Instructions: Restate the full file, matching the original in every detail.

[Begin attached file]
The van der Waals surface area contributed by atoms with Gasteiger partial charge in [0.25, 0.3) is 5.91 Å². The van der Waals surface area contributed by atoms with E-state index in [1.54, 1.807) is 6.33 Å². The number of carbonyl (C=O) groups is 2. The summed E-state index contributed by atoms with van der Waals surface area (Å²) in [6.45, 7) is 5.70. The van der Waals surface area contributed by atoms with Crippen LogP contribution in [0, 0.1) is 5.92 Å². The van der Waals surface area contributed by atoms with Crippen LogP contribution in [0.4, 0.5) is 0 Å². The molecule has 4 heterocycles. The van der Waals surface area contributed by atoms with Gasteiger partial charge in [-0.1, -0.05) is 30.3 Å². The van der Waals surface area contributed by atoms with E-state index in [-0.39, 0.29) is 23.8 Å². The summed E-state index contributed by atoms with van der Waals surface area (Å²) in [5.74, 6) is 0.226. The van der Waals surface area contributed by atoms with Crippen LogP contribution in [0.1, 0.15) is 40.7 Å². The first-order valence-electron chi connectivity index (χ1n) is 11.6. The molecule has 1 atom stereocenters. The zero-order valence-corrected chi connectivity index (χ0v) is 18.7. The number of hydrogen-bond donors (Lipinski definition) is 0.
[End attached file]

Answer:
The van der Waals surface area contributed by atoms with Gasteiger partial charge in [0.25, 0.3) is 5.91 Å². The van der Waals surface area contributed by atoms with E-state index in [1.54, 1.807) is 6.33 Å². The number of carbonyl (C=O) groups is 2. The summed E-state index contributed by atoms with van der Waals surface area (Å²) in [6.45, 7) is 5.70. The van der Waals surface area contributed by atoms with Crippen LogP contribution in [0, 0.1) is 5.92 Å². The van der Waals surface area contributed by atoms with Crippen LogP contribution in [0.4, 0.5) is 0 Å². The molecule has 4 heterocycles. The van der Waals surface area contributed by atoms with Gasteiger partial charge in [-0.1, -0.05) is 30.3 Å². The van der Waals surface area contributed by atoms with E-state index in [-0.39, 0.29) is 23.8 Å². The summed E-state index contributed by atoms with van der Waals surface area (Å²) in [5.74, 6) is 0.226. The van der Waals surface area contributed by atoms with Crippen LogP contribution in [0.1, 0.15) is 40.7 Å². The first-order valence-electron chi connectivity index (χ1n) is 11.6. The molecule has 1 atom stereocenters. The zero-order valence-corrected chi connectivity index (χ0v) is 18.7. The number of hydrogen-bond donors (Lipinski definition) is 0.